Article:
(AA) – A Venezuelan opposition leader currently in jail for his involvement in last year’s deadly anti-government protests, ended a 20-day hunger strike Thursday, according to his wife.
“I received a call from my husband, @Daniel_Ceballos; he told me that he had decided to stop his hunger strike today,” Patricia de Ceballos tweeted, adding that her husband was being given nutrients intravenously.
Ceballos’s health condition had deteriorated significantly in recent days, and doctors were concerned that his kidneys might not be functioning properly, local media reported.
There has been no word on whether his fellow jailed opposition leader, Leopoldo López, will curtail his own 18-day hunger strike.
Ceballos, the former mayor of the western city of San Cristóbal, was arrested last March amid violent anti-government protests that eventually claimed the lives of more than 40 people. The protests began in his city, and then spread across the country, including to the capital, Caracas.
He is charged with inciting violence and has been labeled a “terrorist” by President Nicolás Maduro. After being held at the Ramo Verde military prison near Caracas alongside López, he was recently transferred to a civilian prison further from the capital.
Former Spanish Prime Minister Felipe González traveled to Venezuela earlier this week to visit the opposition leaders, but succeeded only in visiting former Caracas Mayor Antonio Ledezma, who is under house arrest, accused of plotting alongside the United States to overthrow Maduro and his government.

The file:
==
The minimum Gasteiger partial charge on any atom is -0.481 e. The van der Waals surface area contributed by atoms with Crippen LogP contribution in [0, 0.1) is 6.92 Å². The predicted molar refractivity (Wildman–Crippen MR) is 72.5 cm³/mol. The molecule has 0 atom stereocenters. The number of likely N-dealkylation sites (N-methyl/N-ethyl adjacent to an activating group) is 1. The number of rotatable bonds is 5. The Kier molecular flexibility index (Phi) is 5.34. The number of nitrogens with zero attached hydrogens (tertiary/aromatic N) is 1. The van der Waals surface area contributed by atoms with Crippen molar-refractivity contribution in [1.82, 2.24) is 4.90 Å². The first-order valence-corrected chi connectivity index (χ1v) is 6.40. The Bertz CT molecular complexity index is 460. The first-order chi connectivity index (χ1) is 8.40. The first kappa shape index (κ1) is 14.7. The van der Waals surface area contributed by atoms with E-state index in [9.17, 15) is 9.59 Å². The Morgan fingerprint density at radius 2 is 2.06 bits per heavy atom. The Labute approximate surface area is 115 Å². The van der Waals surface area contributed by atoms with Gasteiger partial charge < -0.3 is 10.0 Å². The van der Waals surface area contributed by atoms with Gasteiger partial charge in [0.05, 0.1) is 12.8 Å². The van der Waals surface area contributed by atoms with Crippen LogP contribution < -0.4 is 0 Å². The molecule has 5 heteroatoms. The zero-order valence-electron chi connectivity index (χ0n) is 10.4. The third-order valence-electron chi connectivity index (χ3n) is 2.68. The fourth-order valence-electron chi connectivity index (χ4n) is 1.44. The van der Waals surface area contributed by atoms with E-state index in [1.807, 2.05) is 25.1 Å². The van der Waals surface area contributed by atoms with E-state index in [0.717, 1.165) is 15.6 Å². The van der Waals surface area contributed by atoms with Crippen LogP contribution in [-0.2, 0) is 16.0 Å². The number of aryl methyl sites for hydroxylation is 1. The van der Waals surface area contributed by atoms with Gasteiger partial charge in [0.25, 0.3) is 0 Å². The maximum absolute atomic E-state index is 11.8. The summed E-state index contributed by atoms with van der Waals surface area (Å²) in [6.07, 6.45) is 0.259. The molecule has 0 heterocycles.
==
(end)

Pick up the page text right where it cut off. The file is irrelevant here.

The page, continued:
González also visited relatives and legal teams representing the opposition figures but left the country Tuesday after failing to gain access to jails to visit López and Ceballos, or to attend court hearings.
A trained lawyer, González would not be allowed to practice in Venezuela but would be able to provide legal advice to López and Ceballos.
His visit was condemned by President Maduro as a “disgrace”, “Felipe, nobody cares about you, you are repudiated by the whole country,” Maduro said Wednesday.
González responded Thursday saying that Maduro was “responsible for Venezuela’s security catastrophe” and that international mediators were required — including the Union of South American Nations, the EU and the Organization of American States.
Last week the former presidents of Colombia and Bolivia, Andrés Pastrana and Jorge Quiroga, respectively, also failed to gain access to the political prisoners during their own trips to Venezuela, and instead appealed to Pope Francis to help secure the release of the prisoners.